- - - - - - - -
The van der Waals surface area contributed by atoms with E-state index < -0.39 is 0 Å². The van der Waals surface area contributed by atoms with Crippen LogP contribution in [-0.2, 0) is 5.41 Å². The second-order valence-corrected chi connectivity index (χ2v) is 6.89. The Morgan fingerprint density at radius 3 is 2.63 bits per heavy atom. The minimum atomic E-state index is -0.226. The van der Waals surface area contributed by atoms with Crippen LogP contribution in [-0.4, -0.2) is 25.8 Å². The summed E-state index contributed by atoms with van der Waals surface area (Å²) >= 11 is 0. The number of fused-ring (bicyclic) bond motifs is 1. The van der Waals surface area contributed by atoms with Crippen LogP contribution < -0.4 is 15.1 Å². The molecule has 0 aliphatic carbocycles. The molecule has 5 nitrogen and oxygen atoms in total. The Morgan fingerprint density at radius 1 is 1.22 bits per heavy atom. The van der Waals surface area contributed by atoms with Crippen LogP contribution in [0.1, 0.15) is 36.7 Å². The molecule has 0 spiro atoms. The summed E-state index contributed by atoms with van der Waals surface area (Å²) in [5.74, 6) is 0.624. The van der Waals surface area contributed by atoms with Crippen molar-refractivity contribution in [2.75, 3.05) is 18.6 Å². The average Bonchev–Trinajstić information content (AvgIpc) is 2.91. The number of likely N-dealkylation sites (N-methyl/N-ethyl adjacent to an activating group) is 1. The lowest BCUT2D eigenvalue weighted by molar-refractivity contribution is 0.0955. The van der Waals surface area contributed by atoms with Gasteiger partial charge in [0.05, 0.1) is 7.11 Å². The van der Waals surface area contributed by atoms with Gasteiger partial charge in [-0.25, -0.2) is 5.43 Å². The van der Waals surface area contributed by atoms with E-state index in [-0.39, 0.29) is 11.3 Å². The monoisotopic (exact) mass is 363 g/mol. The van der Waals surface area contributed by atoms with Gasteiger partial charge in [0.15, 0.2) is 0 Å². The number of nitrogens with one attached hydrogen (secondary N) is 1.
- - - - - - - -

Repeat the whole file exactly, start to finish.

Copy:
The van der Waals surface area contributed by atoms with E-state index < -0.39 is 0 Å². The van der Waals surface area contributed by atoms with Crippen LogP contribution in [-0.2, 0) is 5.41 Å². The second-order valence-corrected chi connectivity index (χ2v) is 6.89. The Morgan fingerprint density at radius 3 is 2.63 bits per heavy atom. The minimum atomic E-state index is -0.226. The van der Waals surface area contributed by atoms with Crippen LogP contribution in [-0.4, -0.2) is 25.8 Å². The summed E-state index contributed by atoms with van der Waals surface area (Å²) >= 11 is 0. The number of fused-ring (bicyclic) bond motifs is 1. The van der Waals surface area contributed by atoms with Crippen LogP contribution < -0.4 is 15.1 Å². The molecule has 0 aliphatic carbocycles. The molecule has 5 nitrogen and oxygen atoms in total. The Morgan fingerprint density at radius 1 is 1.22 bits per heavy atom. The van der Waals surface area contributed by atoms with Crippen LogP contribution in [0.1, 0.15) is 36.7 Å². The molecule has 0 spiro atoms. The summed E-state index contributed by atoms with van der Waals surface area (Å²) in [5.74, 6) is 0.624. The van der Waals surface area contributed by atoms with Crippen molar-refractivity contribution in [2.75, 3.05) is 18.6 Å². The average Bonchev–Trinajstić information content (AvgIpc) is 2.91. The number of likely N-dealkylation sites (N-methyl/N-ethyl adjacent to an activating group) is 1. The lowest BCUT2D eigenvalue weighted by molar-refractivity contribution is 0.0955. The van der Waals surface area contributed by atoms with Gasteiger partial charge in [0.05, 0.1) is 7.11 Å². The van der Waals surface area contributed by atoms with Gasteiger partial charge in [-0.25, -0.2) is 5.43 Å². The van der Waals surface area contributed by atoms with E-state index in [-0.39, 0.29) is 11.3 Å². The monoisotopic (exact) mass is 363 g/mol. The van der Waals surface area contributed by atoms with Gasteiger partial charge in [0.15, 0.2) is 0 Å². The number of nitrogens with one attached hydrogen (secondary N) is 1.